That's one heckuva democracy we set up in Iraq - No whistleblower protections for them!
Within minutes of Saddam Hussein's hanging, the Iraq government released selected edits from the official videotaping of the event (instead of the tape in its entirety, as had been promised), along with conflicting witness statements about Hussein's "state of mind" in the last minutes of his life:
[A witness, Iraqi Judge Munir Haddad] said Hussein appeared "totally oblivious to what was going on around him. I was very surprised. He was not afraid of death."
But Haddad's description of Hussein's demeanor before his execution contrasts markedly with that of another witness, Iraqi national security adviser Mowaffak al-Rubaie. "He was a broken man," al-Rubaie said. "He was afraid. You could see fear in his face."
Saddam Hussein didn't look particularly fearful to me. And an American general who witnessed the end thought Hussein looked "dignified."
When the Iraq government announced that it wasn't going to release any more images from the rest of the tape that might bolster the Saddam fear-factor claims, I figured that whatever else was on the rest of the tape, releasing it would make matters worse.
CNN's Anderson Cooper caught up with al-Rubaie after the cell phone videotape surfaced to ask him about that:
It's 'Baghdad Bob'! A little older, a little fatter, a little grayer and with a beard, out of the fatigues and beret in a suit - but there he is in 'New Baghdad'
["Bob"] Al-Rubiae (Iraq's counterpart to Bush's own National Security Adviser Stephen Hadley) finally concedes that the execution wasn't carried out according to the law. But who do the Iraqis arrest? The whistleblower who caught it all on videotape - Iraqi Arrested in Saddam Hanging Video:
An Iraqi official announced on Wednesday the arrest of a witness to Saddam Hussein's hanging who allegedly recorded the event on a cell phone camera, while an adviser to the prime minister said two guards present were in custody. A U.S. military spokesman, meanwhile, said the tumultuous execution would have gone differently had the Americans been in charge.
Maj. Gen. William B. Caldwell also said that Saddam had been dignified and courteous to his American jailers to the moment when he was handed over to the Iraqis outside the execution chamber. The spokesman said no Americans were present for the hanging.
The leaked and unauthorized cell phone video, in which some of those present can be heard to taunt Saddam in the final moments of his life, set off an uproar both inside and outside Iraq.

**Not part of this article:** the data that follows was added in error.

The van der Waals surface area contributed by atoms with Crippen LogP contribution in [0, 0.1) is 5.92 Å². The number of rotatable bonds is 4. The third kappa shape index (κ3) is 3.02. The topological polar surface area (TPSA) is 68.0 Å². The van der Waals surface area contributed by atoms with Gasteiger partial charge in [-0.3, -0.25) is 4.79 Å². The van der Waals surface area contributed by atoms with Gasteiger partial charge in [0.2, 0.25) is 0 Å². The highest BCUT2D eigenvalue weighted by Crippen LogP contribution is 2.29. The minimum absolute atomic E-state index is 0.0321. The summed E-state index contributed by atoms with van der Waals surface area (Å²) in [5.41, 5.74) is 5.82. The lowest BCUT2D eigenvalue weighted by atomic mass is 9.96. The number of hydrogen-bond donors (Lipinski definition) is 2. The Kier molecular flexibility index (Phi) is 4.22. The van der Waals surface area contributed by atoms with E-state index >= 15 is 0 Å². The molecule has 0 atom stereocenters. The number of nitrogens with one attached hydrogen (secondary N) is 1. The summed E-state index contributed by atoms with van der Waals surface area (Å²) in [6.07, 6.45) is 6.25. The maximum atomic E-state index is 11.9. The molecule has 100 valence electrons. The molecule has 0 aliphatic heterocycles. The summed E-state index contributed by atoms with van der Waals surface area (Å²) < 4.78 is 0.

The storm of criticism prompted the U.S. to publicly distance itself and Prime Minister Nouri al-Maliki to launch the investigation that led to Wednesday's detentions.
"In the past few hours, the government has arrested the person who videotaped Saddam's execution. He was an official who supervised the execution and now he is under investigation," said a key al-Maliki adviser, who spoke on condition of anonymity because he was not authorized to release the information.
Sami al-Askeri, a Shiite lawmaker who also advises al-Maliki, said two "Justice Ministry guards were being questioned. The investigation committee is interrogating the men. If it is found that any official was involved he will face legal measures."
Joining Caldwell in his criticism of the hanging, State Department spokesman Sean McCormack said U.S. officials had questioned conducting the execution on a Muslim festival day and as well as some procedures.
U.S. Embassy spokesman Lou Fintor said Ambassador Zalmay Khalilzad and his diplomatic team "did engage the government of Iraq on issues relating to procedures involved in the timing of the execution (of Saddam), given the upcoming holy days. While the government of Iraq gave consideration to U.S. concerns, all decisions made regarding the execution were Iraqi decisions based on their own considerations."
Also Wednesday, Iraqi and Arab media and a government official said preparations were under way to hang two of Saddam Hussein's co-defendants in the next few days, but the details still have to be worked out with the American military.